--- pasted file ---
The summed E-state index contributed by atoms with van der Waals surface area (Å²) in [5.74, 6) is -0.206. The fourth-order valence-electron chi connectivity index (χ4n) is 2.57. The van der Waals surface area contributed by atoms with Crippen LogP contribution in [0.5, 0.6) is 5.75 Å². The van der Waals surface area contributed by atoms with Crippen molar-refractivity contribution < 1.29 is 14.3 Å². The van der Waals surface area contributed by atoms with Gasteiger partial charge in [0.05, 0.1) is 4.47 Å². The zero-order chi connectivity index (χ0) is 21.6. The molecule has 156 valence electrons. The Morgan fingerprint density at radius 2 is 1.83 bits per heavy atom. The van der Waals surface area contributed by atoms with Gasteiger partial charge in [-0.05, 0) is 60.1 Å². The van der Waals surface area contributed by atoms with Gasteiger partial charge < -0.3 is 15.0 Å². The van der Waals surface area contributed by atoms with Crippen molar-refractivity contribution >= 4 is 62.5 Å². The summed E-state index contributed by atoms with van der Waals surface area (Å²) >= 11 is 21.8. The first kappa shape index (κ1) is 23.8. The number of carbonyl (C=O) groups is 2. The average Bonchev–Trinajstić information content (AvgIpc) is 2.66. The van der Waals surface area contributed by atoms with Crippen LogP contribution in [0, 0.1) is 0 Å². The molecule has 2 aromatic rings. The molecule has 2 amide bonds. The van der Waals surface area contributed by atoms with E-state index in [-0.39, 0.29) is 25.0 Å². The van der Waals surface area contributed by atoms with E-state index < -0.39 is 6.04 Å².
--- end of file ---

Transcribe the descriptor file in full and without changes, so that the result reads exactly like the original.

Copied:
The summed E-state index contributed by atoms with van der Waals surface area (Å²) in [5.74, 6) is -0.206. The fourth-order valence-electron chi connectivity index (χ4n) is 2.57. The van der Waals surface area contributed by atoms with Crippen LogP contribution in [0.5, 0.6) is 5.75 Å². The van der Waals surface area contributed by atoms with Crippen molar-refractivity contribution < 1.29 is 14.3 Å². The van der Waals surface area contributed by atoms with Gasteiger partial charge in [0.05, 0.1) is 4.47 Å². The zero-order chi connectivity index (χ0) is 21.6. The molecule has 156 valence electrons. The Morgan fingerprint density at radius 2 is 1.83 bits per heavy atom. The van der Waals surface area contributed by atoms with Gasteiger partial charge in [-0.05, 0) is 60.1 Å². The van der Waals surface area contributed by atoms with Gasteiger partial charge < -0.3 is 15.0 Å². The van der Waals surface area contributed by atoms with Crippen molar-refractivity contribution >= 4 is 62.5 Å². The summed E-state index contributed by atoms with van der Waals surface area (Å²) >= 11 is 21.8. The first kappa shape index (κ1) is 23.8. The number of carbonyl (C=O) groups is 2. The average Bonchev–Trinajstić information content (AvgIpc) is 2.66. The van der Waals surface area contributed by atoms with Crippen LogP contribution in [0, 0.1) is 0 Å². The molecule has 2 aromatic rings. The molecule has 2 amide bonds. The van der Waals surface area contributed by atoms with E-state index in [-0.39, 0.29) is 25.0 Å². The van der Waals surface area contributed by atoms with E-state index < -0.39 is 6.04 Å².